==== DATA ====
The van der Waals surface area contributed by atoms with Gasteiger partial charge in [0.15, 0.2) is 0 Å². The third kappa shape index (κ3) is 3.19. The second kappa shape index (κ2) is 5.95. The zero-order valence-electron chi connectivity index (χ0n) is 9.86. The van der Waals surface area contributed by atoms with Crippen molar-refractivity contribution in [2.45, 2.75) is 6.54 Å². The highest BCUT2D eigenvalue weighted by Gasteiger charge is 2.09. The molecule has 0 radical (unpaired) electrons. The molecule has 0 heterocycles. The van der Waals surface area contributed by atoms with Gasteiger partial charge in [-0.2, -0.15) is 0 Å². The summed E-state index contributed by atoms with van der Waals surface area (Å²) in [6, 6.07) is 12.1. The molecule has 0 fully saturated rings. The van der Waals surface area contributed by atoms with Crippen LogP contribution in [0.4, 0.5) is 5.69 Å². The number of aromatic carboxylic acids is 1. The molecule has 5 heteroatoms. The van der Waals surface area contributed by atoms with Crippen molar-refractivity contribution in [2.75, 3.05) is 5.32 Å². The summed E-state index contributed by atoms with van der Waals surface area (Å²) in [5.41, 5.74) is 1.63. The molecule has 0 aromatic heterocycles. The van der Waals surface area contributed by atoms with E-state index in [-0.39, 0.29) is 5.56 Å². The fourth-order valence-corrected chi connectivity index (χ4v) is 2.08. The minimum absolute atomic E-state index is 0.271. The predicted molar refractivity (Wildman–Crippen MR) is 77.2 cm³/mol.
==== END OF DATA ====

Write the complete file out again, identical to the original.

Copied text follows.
The van der Waals surface area contributed by atoms with Gasteiger partial charge in [0.15, 0.2) is 0 Å². The third kappa shape index (κ3) is 3.19. The second kappa shape index (κ2) is 5.95. The zero-order valence-electron chi connectivity index (χ0n) is 9.86. The van der Waals surface area contributed by atoms with Crippen molar-refractivity contribution in [2.45, 2.75) is 6.54 Å². The highest BCUT2D eigenvalue weighted by Gasteiger charge is 2.09. The molecule has 0 radical (unpaired) electrons. The molecule has 0 heterocycles. The van der Waals surface area contributed by atoms with Gasteiger partial charge in [-0.2, -0.15) is 0 Å². The summed E-state index contributed by atoms with van der Waals surface area (Å²) in [6, 6.07) is 12.1. The molecule has 0 fully saturated rings. The van der Waals surface area contributed by atoms with Crippen LogP contribution in [0.4, 0.5) is 5.69 Å². The number of aromatic carboxylic acids is 1. The molecule has 5 heteroatoms. The van der Waals surface area contributed by atoms with Crippen molar-refractivity contribution in [2.75, 3.05) is 5.32 Å². The summed E-state index contributed by atoms with van der Waals surface area (Å²) in [5.41, 5.74) is 1.63. The molecule has 0 aromatic heterocycles. The van der Waals surface area contributed by atoms with E-state index in [-0.39, 0.29) is 5.56 Å². The fourth-order valence-corrected chi connectivity index (χ4v) is 2.08. The minimum absolute atomic E-state index is 0.271. The predicted molar refractivity (Wildman–Crippen MR) is 77.2 cm³/mol.